Korg Radias

Korg Radias Image

The Korg Radias is a Virtual Analog synthesizer that was released by Korg in 2006. It takes advantage of the MMT (Multiple Modeling Technology) that their flagship OASYS synthesizer module employs. The synthesizer itself is similar in design to the MS2000, but offers many more capabilities. It is capable of emulating older digital synthesizers and classic analog synthesizers like the MS-series without any noise or aliasing. The Radias also allows for various external sounds to be fed through its filters and envelopes. It also has the Korg DWGS (Digital Waveform Generator System) that the Korg DW-8000 employs.

The Radias also takes advantage of the KKS (Korg Komponent System) which allows it to be used with the 49-key keyboard or used as a standalone rack module, and the Radias-R unit can be connected to the M3 Music Workstation/Sampler along with its various keyboard models.

Korg Radias Image

The Radias has two oscillators per timbre and a noise generator. Oscillator #1 has nine basic waveforms, with four types of modulation and PCM (64 synth sounds, 128 drum sounds) and Oscillator #2 has four basic waveforms with two types of modulation. The Radias has the ability to stack up to five types of waveforms in Oscillator #1, while using only one voice of polyphony. In Unison mode, you can stack five additional waveforms, while using more polyphony. With this function, you can create some awesome super waveforms-the overall result can contain up to 25 detuned waveforms. The Radias also has two Low-frequency Oscillators (LFO) that add more modulation to the two audio oscillators. These LFO's provide six waveforms and their speeds can be set manually or by tempo.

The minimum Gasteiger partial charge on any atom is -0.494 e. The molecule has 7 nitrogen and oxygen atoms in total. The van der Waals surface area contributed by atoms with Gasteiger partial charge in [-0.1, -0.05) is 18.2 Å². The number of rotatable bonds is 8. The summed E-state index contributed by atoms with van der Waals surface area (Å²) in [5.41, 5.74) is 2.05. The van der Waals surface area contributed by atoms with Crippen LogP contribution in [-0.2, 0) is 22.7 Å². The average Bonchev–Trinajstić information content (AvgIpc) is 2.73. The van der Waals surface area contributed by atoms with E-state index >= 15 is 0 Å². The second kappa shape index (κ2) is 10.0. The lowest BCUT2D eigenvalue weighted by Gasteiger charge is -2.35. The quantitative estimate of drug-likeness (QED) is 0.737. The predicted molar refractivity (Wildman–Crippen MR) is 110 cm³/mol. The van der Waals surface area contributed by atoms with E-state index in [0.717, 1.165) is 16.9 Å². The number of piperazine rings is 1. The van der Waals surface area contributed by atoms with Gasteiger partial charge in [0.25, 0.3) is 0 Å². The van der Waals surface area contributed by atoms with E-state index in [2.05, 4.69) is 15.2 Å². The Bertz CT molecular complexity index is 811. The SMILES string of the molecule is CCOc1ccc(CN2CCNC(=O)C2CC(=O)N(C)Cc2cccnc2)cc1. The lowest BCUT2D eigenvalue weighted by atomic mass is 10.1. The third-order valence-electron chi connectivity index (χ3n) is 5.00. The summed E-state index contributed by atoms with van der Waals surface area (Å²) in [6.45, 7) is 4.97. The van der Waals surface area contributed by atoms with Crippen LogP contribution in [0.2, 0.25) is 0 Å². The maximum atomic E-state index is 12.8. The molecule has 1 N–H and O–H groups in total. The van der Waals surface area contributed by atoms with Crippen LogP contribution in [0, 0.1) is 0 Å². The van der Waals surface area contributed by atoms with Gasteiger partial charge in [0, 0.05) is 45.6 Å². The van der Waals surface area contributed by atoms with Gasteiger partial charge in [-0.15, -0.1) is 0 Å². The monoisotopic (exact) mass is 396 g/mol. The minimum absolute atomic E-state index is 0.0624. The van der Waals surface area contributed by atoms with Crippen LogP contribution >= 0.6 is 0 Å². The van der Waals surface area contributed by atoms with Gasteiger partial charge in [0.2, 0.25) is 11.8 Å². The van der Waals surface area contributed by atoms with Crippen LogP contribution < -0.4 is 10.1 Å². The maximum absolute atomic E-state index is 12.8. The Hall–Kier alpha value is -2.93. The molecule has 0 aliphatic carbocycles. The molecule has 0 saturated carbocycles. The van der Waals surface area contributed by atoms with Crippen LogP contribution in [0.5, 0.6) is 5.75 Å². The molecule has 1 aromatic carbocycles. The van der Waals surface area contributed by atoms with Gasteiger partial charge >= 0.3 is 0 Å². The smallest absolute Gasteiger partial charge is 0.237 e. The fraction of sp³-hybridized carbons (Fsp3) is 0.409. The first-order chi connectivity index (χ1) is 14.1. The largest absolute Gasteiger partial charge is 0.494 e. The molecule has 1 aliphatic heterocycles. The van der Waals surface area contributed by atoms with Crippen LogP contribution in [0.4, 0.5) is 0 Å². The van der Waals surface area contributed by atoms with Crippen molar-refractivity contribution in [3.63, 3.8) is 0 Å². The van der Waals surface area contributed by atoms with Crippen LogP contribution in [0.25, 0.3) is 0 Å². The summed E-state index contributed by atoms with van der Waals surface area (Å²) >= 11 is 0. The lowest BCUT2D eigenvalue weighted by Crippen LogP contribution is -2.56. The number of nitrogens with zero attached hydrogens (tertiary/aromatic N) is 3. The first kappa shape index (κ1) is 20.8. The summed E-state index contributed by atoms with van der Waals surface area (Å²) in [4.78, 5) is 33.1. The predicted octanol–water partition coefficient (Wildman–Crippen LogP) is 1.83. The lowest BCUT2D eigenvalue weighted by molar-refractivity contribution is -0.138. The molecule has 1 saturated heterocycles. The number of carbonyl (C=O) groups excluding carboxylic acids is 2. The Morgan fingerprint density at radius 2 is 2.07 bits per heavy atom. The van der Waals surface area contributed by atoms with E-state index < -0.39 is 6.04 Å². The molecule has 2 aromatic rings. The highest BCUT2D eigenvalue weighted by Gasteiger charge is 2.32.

The Radias itself has four timbres per program. With a timbre, you can assign one drum program, another can have a lead, a bass, and a vocoder as well; all in one program! Each timbre can contain one synthesizer/drum kit, equalizer, and two multi-effects.

The Radias has two filters that can be used side-by-side, individually, or in a series. They offer Low Pass, High Pass, Band Pass, and Combination modes. Each filter offers 24 or 12 dB modes for the low pass filter. The effects on this unit are remarkable as well. The Radias comes loaded with 33 different effects: Delays, Chorus, Flangers, Compressors, talking modulator, and even the good old Polysix Ensemble effect. You can assign one master effect to the program, while each timbre gets its own two effects, creating a whole world of possibilities. The Radias also offers a 16-band vocoder with a nice Formant Motion recording function that allows you to record up to 7.5 seconds of external audio which can then be triggered via the keyboard.

The Radias has a built in arpeggiator as well, providing six different patterns to choose from. Patterns can be up to 32 steps long and the gate/velocity can be set for each step to get that sound you want! It also has two 32-step sequencers (they can be combined for a 64-step on a single timbre). They can easily be assigned to a drum kit, for example, to use the Radias as a programmable drum machine. The step sequencer supports 8-voice polyphony per step.

Korg Radias Image

Overall, this synthesizer is a nice addition to anybody's set-up. It's a good virtual analog that is also quite good for the beginner to learn subtractive synthesis on. Korg also has excellent customer service, and the owner's manual for the Radias is very comprehensive and clearly explains its many functions. The Radias also has a software-based sound editor that is compatible with the newest versions of Windows and OSX. It has been used by Jordan Ruddess and Tangerine Dream.

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127 Visitor comments
May 8, 2012 @ 3:46 pm